Pfizer Inc reported higher quarterly earnings, as higher sales of animal health and nutritional products that the company aims to divest helped offset falling sales of its core pharmaceuticals business.

The world's biggest drugmaker, whose shares slipped 1.3 percent in premarket trading, said on Tuesday that it earned $2.61 billion, or 33 cents per share. That compared with $2.48 billion, or 31 cents per share, in the year-earlier second quarter.

Excluding special items, Pfizer earned 60 cents per share. Analysts on average expected 59 cents, according to Thomson Reuters I/B/E/S. Results were helped by a lower effective tax rate of 29 percent, from 32 percent a year ago.

Global revenue fell 1 percent to $16.98 billion, matching Wall Street expectations, but would have fallen 5 percent if not for the weaker dollar, which boosts sales in overseas markets.

Sales of prescription drugs fell 3 percent to $14.64 billion, as Pfizer's Lipitor cholesterol fighter faced competition overseas from cheaper generics. Its worldwide sales fell 8 percent to $2.59 billion.

The bigger test for the world's top-selling medicine comes in November, when $10-billion-a-year Lipitor faces an onslaught of cheaper U.S. generics.

For the first time, Pfizer's animal health products crossed the $1 billion mark, with sales jumping 18 percent to $1.06 billion -- bolstered by the company's recent acquisition of King Pharmaceuticals and its Alpharma brands.

Sales of consumer healthcare products, including Pfizer's Advil decongestant and Robitussen cough medicine acquired through its purchase in 2009 of Wyeth, rose 6 percent to $721 million. Revenue from nutritional products rose 4 percent to $493 million.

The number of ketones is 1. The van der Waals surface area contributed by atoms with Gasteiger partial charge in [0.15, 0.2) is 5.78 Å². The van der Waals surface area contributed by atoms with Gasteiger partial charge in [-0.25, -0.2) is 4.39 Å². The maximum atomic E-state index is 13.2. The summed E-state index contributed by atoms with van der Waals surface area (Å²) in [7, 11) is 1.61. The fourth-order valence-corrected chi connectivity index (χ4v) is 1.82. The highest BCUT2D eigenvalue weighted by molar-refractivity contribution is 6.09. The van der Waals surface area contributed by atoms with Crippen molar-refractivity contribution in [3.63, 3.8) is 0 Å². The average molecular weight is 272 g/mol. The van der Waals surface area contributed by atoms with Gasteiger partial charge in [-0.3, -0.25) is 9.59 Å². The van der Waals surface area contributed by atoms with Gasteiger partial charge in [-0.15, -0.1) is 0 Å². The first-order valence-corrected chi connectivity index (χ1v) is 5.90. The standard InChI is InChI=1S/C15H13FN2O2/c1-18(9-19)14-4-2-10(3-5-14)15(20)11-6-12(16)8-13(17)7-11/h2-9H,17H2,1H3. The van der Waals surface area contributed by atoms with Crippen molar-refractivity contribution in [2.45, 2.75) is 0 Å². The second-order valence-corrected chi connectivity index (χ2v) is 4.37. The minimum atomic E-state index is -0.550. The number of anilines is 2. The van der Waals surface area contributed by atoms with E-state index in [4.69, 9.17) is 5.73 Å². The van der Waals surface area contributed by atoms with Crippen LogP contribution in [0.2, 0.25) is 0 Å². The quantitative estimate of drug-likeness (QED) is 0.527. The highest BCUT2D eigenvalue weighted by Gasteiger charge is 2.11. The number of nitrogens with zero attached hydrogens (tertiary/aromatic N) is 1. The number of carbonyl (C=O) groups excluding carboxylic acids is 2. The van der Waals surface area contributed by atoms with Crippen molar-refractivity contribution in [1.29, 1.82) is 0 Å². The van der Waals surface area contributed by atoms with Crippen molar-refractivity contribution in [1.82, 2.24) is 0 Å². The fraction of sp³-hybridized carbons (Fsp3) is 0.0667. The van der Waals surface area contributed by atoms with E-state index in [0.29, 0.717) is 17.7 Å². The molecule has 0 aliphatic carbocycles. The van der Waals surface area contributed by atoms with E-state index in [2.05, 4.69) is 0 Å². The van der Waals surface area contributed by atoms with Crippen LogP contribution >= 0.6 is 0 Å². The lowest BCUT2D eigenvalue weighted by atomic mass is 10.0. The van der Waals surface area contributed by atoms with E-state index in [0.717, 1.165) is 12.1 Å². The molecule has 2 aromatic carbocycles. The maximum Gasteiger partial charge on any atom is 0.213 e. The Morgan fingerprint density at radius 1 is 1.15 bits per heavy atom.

Even as the animal health products and nutritional brands propped up second-quarter results, Pfizer is considering divesting both units in order to reward shareholders and focus on its pharmaceutical business.

The company last month it might sell or spin off the two units, whose combined value could exceed $16 billion. Pfizer expects to complete any transactions in 12 to 24 months, but said it does not expect to make any further announcements about the businesses until next year.

The company said on Monday it had completed the sale of its Capsugel business, the world's biggest maker of hard capsules, to private equity firm KKR & Co for almost $2.4 billion in cash.

Pfizer reaffirmed its 2011 profit forecast of $2.16 to $2.26 per share, excluding special items. Thanks to huge planned cuts in its research budget, Pfizer predicted earnings in 2012 of $2.25 to $2.35 per share -- reflecting stable or improved earnings the first full year Lipitor faces U.S. generics.

(Reporting by Ransdell Pierson; Editing by Lisa Von Ahn, Dave Zimmerman)